Title: The Book of M
Author: Peng Shepherd
Genre: Adult fantasy
Format: Kindle e-book
Published: By HarperCollins Publishers on June 28th, 2018
Grade: Exceeds expectations
Note: I received a free digital ARC of the book via Net Galley in exchange for an honest review
One afternoon at an outdoor market in India, a man’s shadow disappears—an occurrence science cannot explain. He is only the first. The phenomenon spreads like a plague, and while those afflicted gain a strange new power, it comes at a horrible price: the loss of all their memories.
Ory and his wife Max have escaped the Forgetting so far by hiding in an abandoned hotel deep in the woods. Their new life feels almost normal, until one day Max’s shadow disappears too. Knowing that the more she forgets, the more dangerous she will become to Ory, Max runs away. But Ory refuses to give up the time they have left together. Desperate to find Max before her memory disappears completely, he follows her trail across a perilous, unrecognizable world.
As they journey, each searches for answers: for Ory, about love, about survival, about hope; and for Max, about a new force growing in the south that may hold the cure.
I had quite average expectations from this book. Some of my blogger friends had already read and reviewed this book, so I already had an idea of what was to come. However, even this did not prepare me for what it actually turned out to be.
This book expertly blends together magic and suspense set in a post-apocalyptic world. It was interesting and heart-breaking to follow the characters follow as they dealt with extreme situations of personal loss and slowly fading memories. My favourite was Max’s perspective as she was a fiercely independent and passionate woman. While I liked Ory’s and Naz’s perspectives separately, I didn’t like the interaction between these two characters. It was fascinating to read from the amnesia patient’s point of view, but I didn’t feel any connection to his character.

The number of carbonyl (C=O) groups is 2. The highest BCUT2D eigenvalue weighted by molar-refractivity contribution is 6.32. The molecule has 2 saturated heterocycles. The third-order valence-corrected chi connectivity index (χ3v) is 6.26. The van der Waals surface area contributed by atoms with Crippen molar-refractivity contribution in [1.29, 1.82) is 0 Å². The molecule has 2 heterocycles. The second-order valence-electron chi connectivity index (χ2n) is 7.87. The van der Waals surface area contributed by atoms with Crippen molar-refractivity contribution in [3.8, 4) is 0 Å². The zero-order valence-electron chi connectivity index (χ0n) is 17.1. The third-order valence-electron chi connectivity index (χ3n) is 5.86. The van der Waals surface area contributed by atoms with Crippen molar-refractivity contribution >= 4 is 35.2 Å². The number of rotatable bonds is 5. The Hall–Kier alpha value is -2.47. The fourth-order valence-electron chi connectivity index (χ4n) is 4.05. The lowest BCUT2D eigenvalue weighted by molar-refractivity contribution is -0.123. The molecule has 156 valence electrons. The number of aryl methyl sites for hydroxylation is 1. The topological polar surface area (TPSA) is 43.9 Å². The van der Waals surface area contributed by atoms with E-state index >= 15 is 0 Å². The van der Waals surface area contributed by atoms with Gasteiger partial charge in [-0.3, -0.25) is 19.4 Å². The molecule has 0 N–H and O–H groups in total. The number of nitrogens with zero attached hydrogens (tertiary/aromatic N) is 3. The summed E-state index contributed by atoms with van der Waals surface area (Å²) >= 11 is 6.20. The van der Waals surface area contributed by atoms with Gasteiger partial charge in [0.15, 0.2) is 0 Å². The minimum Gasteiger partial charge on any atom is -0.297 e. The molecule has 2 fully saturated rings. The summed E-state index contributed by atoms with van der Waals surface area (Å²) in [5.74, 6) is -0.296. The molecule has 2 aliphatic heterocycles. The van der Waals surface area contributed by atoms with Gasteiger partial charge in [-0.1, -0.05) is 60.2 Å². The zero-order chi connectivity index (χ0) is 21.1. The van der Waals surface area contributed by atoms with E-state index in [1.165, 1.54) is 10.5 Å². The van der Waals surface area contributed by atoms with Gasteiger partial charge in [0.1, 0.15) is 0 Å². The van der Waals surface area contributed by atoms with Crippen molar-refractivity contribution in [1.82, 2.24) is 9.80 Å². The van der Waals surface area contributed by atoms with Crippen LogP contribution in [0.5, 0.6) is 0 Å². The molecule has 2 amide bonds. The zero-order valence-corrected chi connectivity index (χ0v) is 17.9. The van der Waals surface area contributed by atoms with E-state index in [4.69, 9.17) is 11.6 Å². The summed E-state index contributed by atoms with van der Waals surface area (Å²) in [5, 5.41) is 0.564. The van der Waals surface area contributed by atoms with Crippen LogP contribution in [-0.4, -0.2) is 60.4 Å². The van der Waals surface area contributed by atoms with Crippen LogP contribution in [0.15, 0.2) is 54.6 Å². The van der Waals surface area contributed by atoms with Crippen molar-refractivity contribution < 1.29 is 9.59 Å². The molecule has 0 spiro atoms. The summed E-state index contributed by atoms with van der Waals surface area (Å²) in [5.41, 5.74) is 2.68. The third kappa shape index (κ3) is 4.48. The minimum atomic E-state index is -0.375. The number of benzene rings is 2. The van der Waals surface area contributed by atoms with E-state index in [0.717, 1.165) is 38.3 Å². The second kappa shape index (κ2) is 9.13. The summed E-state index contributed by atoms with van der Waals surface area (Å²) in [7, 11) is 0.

I genuinely enjoyed the plot as it kept surprising me by the direction it took. There were a number of shocking twists that evoked strong emotional reactions in me. While the scientific understanding of how the world worked and the shadowless people got their abilities was not fully clear to me, I did like how the author spun myth, legend and a festival into an original storyline. Some scenes were a bit too graphic for my taste and made me uncomfortable, but otherwise I had quite a smooth experience reading it.
I would highly recommend this book for someone looking for a clever, intriguing and weird story and for fans of dystopian novels. It would make an excellent read during the colder months when you can just curl up and power through this as it’s the sort of book you can’t put down once it sucks you in. Some metal or death metal kind of music would go perfectly with this weird world. Have a ton of comfort food like hot soup or mac n cheese or ice cream handy because the twists in this story will definitely have you reaching for it often.
Have you read this book or is it on your TBR? What are your favourite dystopian kind of novels that have an interesting premise? Let me know in the comments section below.